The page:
All Natural: Why Breasts Are the Key to the Future of Regenerative Medicine

To be in the company of Chris Calhoun is to encounter breasts, and encounter the damn things anytime, anywhere—including over a plate of spaghetti in a bustling Manhattan restaurant.

On this spring afternoon, the 44-year-old CEO of San Diego-based biotech company Cytori Therapeutics pulls out his laptop, launches a PowerPoint presentation, and there they are: conical and cantaloupy, As through Ds, beige and pink and taupe and tan, more breasts than you might see in a women’s locker room, never mind in the middle of a lunch table.

A passing waiter does a double take at this lively slide show, but Calhoun is oblivious. He’s talking excitedly about how these women’s bodies led him and his team of scientists to a discovery in tissue engineering, a process that could well be one of the most momentous medical advances of the 21st century: the use of stem cells—specifically stem-cell-enriched adipose (fat) tissue—to enhance, heal, and rebuild injured or damaged organs.

A few taps on his laptop reveal the unsettling “before” images of these seemingly normal breasts. There: a breast with a divot the size of a plum taken out of the bottom from a lumpectomy. There: a chest as flat as a floor mat from a double mastectomy. There: one so misshapen after a partial mastectomy, it’s possible to determine what it actually is only because of its healthy companion. “We realized that for these women there was a huge unmet need for a disruptive change in technology,” Calhoun says of the work that has consumed his team of researchers and surgeons for the past eight years. “It’s the first practical cell therapy.” He pauses. “And it’s breasts.” Which means cancer victims with breasts mutilated by surgery—as well [...]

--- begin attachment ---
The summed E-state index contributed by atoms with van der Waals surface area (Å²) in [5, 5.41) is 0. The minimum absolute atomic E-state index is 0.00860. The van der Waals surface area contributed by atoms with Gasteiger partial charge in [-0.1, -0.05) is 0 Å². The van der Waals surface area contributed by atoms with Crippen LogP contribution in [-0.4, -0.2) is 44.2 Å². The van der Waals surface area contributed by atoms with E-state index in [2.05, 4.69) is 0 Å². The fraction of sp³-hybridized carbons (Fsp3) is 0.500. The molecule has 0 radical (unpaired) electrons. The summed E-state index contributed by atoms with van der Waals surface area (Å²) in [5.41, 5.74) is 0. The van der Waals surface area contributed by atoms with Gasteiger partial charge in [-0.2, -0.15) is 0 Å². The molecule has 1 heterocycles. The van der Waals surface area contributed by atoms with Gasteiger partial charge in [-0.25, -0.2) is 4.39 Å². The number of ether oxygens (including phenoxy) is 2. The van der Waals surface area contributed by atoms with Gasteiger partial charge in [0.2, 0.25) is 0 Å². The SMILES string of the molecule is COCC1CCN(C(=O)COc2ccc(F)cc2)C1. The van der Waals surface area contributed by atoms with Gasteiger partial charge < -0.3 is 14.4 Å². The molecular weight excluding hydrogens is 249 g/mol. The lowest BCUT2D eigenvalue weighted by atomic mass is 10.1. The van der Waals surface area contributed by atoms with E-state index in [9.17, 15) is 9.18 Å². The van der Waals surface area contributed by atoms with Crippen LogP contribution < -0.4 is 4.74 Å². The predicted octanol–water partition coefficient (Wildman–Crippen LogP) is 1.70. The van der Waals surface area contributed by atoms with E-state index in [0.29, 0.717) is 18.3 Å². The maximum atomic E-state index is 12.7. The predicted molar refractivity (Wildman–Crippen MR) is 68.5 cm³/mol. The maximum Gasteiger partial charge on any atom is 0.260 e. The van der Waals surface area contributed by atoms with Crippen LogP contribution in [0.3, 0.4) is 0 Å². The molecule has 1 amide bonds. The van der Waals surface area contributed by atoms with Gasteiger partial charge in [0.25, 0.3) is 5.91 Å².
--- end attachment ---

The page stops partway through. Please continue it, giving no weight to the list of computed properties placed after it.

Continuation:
The Present and Future Of Breast Enhancement

The statistics are in. 2012 is officially the year of the silicone breast implant.

Every year the American Society for Aesthetic Plastic Surgery (ASAPS) publishes annual cosmetic surgery statistics from the year before. The numbers released on Tuesday, March 12th reveal that breast augmentation is the most popular cosmetic surgery in the United States. In 2012, 0ver 330,000 women underwent this procedure. Of these patients, 72% chose silicone gel breast implants and 28% selected saline-filled implants. The number of women choosing silicone has skyrocketed since the FDA lifted the moratorium on these implants in November, 2006.

So what will 2013 bring?

This February the FDA approved the Allergan 410 form-stable, shaped breast implant for general cosmetic use. This implant, also known as the “Gummy Bear Implant,” is considered by many plastic surgeons to be superior due to its firm composition. It literally feels like a gummy bear. Plastic surgeons and patients have been waiting over ten years for this implant to be approved. I suspect that the number of women undergoing surgery with these implants will boom in 2013.

What else is on the horizon?

Even though all the major scientific studies show no connection between silicone breast implants and connective tissue diseases like lupus and rheumatoid arthritis, many women are still afraid of them. If you Google “silicone breast implants and autoimmune disease,” you’ll find a plethora of people who claim their silicone breast implants made them sick. Because of this, even though silicone implants are superior cosmetically, a large number of women are still choosing saline over silicone.

A fascinating implant currently in the FDA approval process is the Ideal Implant. Devised by a plastic surgeon, this saline implant contains internal chambers that allow the salt water inside [...]

Adult Stem Cells Allow Breast Reconstruction Without Implants: Researchers

Using people’s own stem cells from their body fat could aid in plastic surgery procedures such as post-cancer breast reconstruction, a small, preliminary study suggests.